One of the greatest joys in life is the gift of serving others. Often in the busyness of work, family, and society we draw boundaries around ourselves so tightly that we don’t make room to love others well. God’s desire is to shepherd us to a place of inward abundance, not only that we might live in the fullness of life, but also that we would be empowered to give of ourselves to others. Philippians 2:4-8 says,
Let each of you look not only to his own interests, but also to the interests of others. Have this mind among yourselves, which is yours in Christ Jesus, who, though he was in the form of God, did not count equality with God a thing to be grasped, but emptied himself, by taking the form of a servant, being born in the likeness of men. And being found in human form, he humbled himself by becoming obedient to the point of death, even death on a cross.
In his humble, loving sacrifice, Jesus set before us the perfect example of loving others. God might not call all of us to physically die for the sakes of others, but he absolutely leads us to a lifestyle of dying to self that we might live for the kingdom of God. Loving others always requires sacrifice. The gift of love is never free. But in pursuing a lifestyle of looking to the interests of others we’ll discover an eternal purpose more fulfilling than any fruit selfishness could produce.
Often, in reading or hearing exhortations centered around serving others, I find myself feeling more and more weighed down. I know that I’m called to love people. I know that I’m called to give of myself. And in response to these emotions I typically engage in a few more activities, find myself empty and burnt out, and subsequently give up on the notion of living sacrificially. But after years of going through this cycle I realized that I was giving, not from a place of love, but out of coercion. I was giving, not as a response to receiving the unconditional love of my heavenly father, but to earn the affection of a Christian community that often admires actions over motives.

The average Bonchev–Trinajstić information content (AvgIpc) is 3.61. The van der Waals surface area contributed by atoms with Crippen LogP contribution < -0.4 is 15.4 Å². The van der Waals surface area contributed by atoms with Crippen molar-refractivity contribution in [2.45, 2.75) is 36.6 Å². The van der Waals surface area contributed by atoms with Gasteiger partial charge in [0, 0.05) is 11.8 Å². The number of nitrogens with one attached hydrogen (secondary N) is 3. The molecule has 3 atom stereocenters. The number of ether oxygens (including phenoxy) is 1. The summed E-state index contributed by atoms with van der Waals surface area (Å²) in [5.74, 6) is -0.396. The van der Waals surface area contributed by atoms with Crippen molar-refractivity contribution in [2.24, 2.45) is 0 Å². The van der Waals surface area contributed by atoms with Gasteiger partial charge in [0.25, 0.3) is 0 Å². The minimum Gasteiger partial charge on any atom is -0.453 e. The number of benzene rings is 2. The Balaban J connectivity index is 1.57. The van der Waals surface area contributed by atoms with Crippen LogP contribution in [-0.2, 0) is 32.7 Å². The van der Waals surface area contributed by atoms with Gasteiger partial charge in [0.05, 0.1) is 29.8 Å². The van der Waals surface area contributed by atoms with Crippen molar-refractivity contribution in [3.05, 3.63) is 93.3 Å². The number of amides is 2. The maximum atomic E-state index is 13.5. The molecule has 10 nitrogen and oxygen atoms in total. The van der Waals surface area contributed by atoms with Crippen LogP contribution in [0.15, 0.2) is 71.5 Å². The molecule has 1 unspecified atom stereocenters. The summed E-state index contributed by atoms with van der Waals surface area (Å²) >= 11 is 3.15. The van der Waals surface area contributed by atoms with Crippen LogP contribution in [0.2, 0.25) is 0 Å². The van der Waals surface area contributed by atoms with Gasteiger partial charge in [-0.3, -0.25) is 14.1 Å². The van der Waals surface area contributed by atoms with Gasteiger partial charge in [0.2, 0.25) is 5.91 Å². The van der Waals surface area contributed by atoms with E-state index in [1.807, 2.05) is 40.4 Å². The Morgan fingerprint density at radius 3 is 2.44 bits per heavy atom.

But we serve a God who looks at the heart. The call of God on our lives to love others well is designed to flow from a place of fullness and satisfaction. God doesn’t ask us to give what we don’t have. If you’re not in a place of health and abundance, the first step is to ask for the leadership of the Holy Spirit in how he wants to shepherd you to a place of restoration and rejuvenation. The world doesn’t need burnt-out givers. God doesn’t ask us to die to ourselves if we don’t have life to begin with.
God has amazing plans to use you to further his kingdom today. And those plans are filled with acts of love and sacrifice. But before you can love others, you need to know that you are loved. Before you can sacrifice for others, you need to know that Jesus sacrificed for you to a far greater measure than you could ever hope to reciprocate. And in response to God’s love and sacrifice, ask him for ways you can love others well. Create boundaries in your life in which you can consistently give of yourself. Seek to look not to your own interests, but to the interests of others.
May you find profound joy and purpose in loving others today in response to God’s great love for you.